chemical education research

Separation and Choices

I allowed my students to choose between two separation type laboratories. About two thirds of the class chose to separate the flavoring out of a grape of cherry soda. The rest of the students used paper chromatography to determine if red-40 dye was in a specific type of candy.

A Concise Summary of Chemical Misconceptions

Beyond Appearances: Students’ Misconceptions about Basic Chemical Ideas on the Royal Society of Chemistry’s website has proven a wonderfully handy document to have around. The report is the work of Dr. Vanessa Kind of Durham University (formerly of The University of London) and briefly summarizes student misconceptions and possible pedagogical remedies in eleven different content areas.

Are you part of an AP Chemistry professional learning community?

The research says the best way to make your school better is to encourage teachers to participate in professional learning teams that unpack the standards to determine what each student should learn and how the learning will be measured, build a useful warehouse of evidence that learning is occurring, and critically review data collected to determine useful instructional strategies versus ineffective strategies.

Get Your Learn On

When I first started teaching I was very fortunate that a local teacher invited me to a high school chemistry teachers meeting. I was really young and really motivated to be a better teacher. I registered immediately and went to an all day event. I think I learned more that day than I did in all of my teacher training.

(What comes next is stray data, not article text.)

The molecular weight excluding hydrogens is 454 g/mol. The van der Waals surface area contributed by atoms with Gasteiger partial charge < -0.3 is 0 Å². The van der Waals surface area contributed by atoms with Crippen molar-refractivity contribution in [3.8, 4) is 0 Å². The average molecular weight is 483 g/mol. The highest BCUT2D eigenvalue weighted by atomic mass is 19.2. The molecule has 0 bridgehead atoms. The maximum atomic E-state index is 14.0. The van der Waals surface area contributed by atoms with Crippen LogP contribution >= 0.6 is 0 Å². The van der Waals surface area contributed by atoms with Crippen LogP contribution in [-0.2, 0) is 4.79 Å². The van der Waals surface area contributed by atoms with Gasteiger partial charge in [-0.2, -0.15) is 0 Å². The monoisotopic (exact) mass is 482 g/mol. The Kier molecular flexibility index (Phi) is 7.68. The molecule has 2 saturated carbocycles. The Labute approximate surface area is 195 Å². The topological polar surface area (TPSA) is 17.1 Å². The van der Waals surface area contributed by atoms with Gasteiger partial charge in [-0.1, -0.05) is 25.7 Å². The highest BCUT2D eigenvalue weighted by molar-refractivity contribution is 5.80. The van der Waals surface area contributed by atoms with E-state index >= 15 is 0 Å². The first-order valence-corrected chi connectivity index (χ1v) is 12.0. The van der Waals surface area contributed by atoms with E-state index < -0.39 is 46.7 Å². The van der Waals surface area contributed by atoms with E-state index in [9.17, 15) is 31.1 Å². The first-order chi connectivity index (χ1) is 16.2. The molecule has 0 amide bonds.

Action Research and Assessment

Each week I decided to put on paper, or in a blog, one concrete action that I could take that I was pretty sure would help at least one student. After almost three years and close to a hundred entries, the entries were separated into categories by multiple people. The result was pretty clear....my biggest struggles were with assessment.

Especially JCE: November 2016

What surprised you most about class last week? What do you think was the muddiest point in class last week? These two questions are part of an article that caught my eye in the November 2016 issue of the Journal of Chemical Education—Surprises in the Muddy Waters of High-Enrollment Courses.

Especially JCE: August 2016

Who inspires you? Do you have a “chem teaching rockstar” whose work fires you up as you enter another school year? Is there an author whose work you consistently turn to for his or her insights into the chemistry classroom? Or maybe memories of a past teacher of yours?

Rocket Fuel for the School Year.....

BCCE 2016 was an amazing couple of days. It is kind of like drinking from a fire hose. Here were some high points that you might find helpful.  As one participant was heard saying, "It is kind of like rocket fuel for the school year."